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My 2020 Annual Review

Haikal Kushahrin
Haikal Kushahrin
4 min read
My 2020 Annual Review

This year was a weird one. The pandemic was bad and good at the same time. Being at home most of the time meant I had more time to rest and learn compared to other years - where I was often busy with classes and other activities.

This is my first Annual Review, and it'll consist of three questions. (h/t James Clear for this format)

  1. What went well?
  2. What didn't go so well?
  3. What did I learn?

What Went Well This Year

  1. Medical School.
    I'd say I did quite well in medical school this year. I passed my second year comfortably. I didn't do as well as I did in my first year, but I passed this year with different methods - instead of studying, I spent more time with family and friends. I gained a new perspective on exams - it doesn't matter as much. Doing well in your exams does not equate to you being a better physician. Exams don't exactly show how well you're progressing in medicine. This year, I spent more time with my friends and family, learning and writing. learning and  I still passed my exams - same as last time, but I enjoyed the experience more. Using efficient learning techniques such as active recall and spaced repetition has allowed me to study less still do well.

    I went into medicine to help others, but I learned one important distinction - you can only help the patients you meet. By doing scalable activities (such as writing, etc.), I can increase my impact.
  2. I learned plenty. I got myself a Kindle a year ago, and I've read way more compared to other years. Reading more lead to me learning more - and as a result has changed my life for the better, bit by bit. Before this, I didn't read as much - the friction of having to buy physical books made it hard for me to read. With a Kindle, I can get the books I want with a few clicks.

    I also diversified my learning sources - before, I'd learn from YouTube and podcasts. This year, I read more books, articles, and also learned from online courses!

    If you'd like to start reading more - get a Kindle, and make it a habit to read 20 pages to start your day. 20 pages a day will lead to about 36 books a year and is achievable. Expand when you're more comfortable with it.
  3. I started writing! I didn't plan to start writing this year - it came out of the blue. I was listening to a podcast, got convinced me to start a blog, then the next hour, my website was up. I learnt to code as a result of it.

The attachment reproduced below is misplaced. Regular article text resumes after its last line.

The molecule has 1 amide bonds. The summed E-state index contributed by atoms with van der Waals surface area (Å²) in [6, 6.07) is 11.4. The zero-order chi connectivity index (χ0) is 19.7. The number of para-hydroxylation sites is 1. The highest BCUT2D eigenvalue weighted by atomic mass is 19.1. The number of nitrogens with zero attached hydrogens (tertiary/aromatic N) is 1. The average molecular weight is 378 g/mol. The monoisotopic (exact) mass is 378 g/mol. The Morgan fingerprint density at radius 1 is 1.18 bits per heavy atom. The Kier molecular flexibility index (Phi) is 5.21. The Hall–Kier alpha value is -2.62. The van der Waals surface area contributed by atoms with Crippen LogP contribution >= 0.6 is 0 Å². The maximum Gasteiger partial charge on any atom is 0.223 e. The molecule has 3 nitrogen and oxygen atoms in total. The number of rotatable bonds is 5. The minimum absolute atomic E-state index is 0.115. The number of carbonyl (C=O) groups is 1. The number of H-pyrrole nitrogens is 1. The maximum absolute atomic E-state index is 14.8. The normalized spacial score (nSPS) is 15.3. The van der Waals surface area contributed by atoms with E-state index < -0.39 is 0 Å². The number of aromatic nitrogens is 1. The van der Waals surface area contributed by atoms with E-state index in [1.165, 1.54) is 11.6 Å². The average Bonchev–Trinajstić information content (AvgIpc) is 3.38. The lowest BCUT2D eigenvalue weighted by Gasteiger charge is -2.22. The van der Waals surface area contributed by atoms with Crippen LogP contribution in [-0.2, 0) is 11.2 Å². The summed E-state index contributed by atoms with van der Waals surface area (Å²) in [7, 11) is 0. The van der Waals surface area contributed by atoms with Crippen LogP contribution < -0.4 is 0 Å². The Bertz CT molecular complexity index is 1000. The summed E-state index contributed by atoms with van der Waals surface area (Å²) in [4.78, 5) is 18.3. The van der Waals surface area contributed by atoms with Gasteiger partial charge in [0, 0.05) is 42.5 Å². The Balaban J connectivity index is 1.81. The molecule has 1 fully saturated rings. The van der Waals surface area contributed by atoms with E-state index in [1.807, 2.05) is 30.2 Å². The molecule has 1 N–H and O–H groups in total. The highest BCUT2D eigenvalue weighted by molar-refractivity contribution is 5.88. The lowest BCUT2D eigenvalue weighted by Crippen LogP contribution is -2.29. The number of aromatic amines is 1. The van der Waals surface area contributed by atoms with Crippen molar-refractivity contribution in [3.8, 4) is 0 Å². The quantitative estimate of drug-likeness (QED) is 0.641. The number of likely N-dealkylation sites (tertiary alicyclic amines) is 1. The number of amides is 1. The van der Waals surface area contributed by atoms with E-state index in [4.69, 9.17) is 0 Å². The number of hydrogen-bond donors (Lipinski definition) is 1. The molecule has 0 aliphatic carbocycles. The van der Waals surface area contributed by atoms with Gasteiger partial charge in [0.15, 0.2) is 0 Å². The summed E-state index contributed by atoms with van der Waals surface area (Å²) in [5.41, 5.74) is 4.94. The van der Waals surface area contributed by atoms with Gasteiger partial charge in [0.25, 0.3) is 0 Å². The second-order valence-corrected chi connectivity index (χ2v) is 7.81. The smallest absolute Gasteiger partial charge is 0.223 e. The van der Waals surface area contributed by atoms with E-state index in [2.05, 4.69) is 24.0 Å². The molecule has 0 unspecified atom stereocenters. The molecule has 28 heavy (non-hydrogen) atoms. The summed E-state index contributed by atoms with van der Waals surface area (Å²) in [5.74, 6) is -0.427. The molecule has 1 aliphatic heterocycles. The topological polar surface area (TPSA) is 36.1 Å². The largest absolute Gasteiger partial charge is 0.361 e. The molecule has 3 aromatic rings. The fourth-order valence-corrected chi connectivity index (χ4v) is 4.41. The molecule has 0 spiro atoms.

Thanks to my blog, I made new Internet friends and learned so much from them. I enjoy sharing what I learnt, but I need to make writing a habit.

    To do this, I joined a small group of writers to keep myself accountable with it. I'm hoping to publish once a week for the next year!

What Didn't Go So Well?

  1. Weightlifting & Running. I started the year by weightlifting and running every day, but I couldn't maintain it when lockdown started. I didn't have easy access to weights, and I didn't enjoy working out at home. I'm hoping to start weightlifting again soon. Let's see how it goes! Since the pandemic started, I've only gone for a run once. These days, I'd rather play sports - badminton, tennis, futsal, etc. Would love to start running again this year. I was running 5k's in 25 mins before the lockdown happened, so I would like to build on it next year.
  2. Didn't lose much weight. My weight fluctuated this year, but I ended the year the same as how I started. I wasn't with eating well. I tried to go on a Slow Carb Diet- It went well for the first few weeks and lost weight, but the resistance with cooking + peer pressure made it a difficult habit to maintain. I'll be trying something similar next year, learning from my setbacks
  3. I didn't play the guitar and design consistently. I wanted to practice guitar daily but failed to do it this year. I couldn't be consistent in playing it, with me playing it now and then. I also planned to improve on my designing, but I didn't block time to make it happen.

What Did I Learn?

  1. I learned about the Getting Things Done (GTD) methodology. Its a method for clearing your mind of all inputs so you can focus on your work and be more productive. According to David Allen, your brain is for having ideas, not storing them. Having a system to remember everything enables a "mind like water" state. It consists of 5 steps, which are Capture, Clarify, Organise, Reflect and Engage.
  2. I learned about Personal Knowledge Management (PKM). I started by reading up on Zettelkasten or Evergreen Notes, and I'm currently doing it on Roam Research. Since then, I find it easier to create first drafts while writing, and I could learn and generate more ideas from what I read.
  3. Stoicism. I finally got the hang of stoicism this year. According to the Stoics, external events do not matter- how you perceive it matters. Thanks to Stoicism, I don't get affected by the little things (and they are all little things), and I don't complain as much as I used to.
  4. Focus on being effective, not efficient. It does not matter how well you do something. What matters is what you do. By being efficient, you fall into the trap of wanting to do more, and as a result, you get busier. It's far more important to work on the right things, instead of being busy. As Tim Ferriss puts it, "being busy is not the same as being productive. In fact, being busy is a form of laziness - lazy thinking and indiscriminate action". We should focus on the right things, then be efficient in doing it.
  5. Growth is not linear. Personal growth is not linear - it's full of ups and downs.


Thanks for reading!

Annual Review

Haikal Kushahrin

3rd-year medical student. buy me a coffee :) ko-fi.com/haikal


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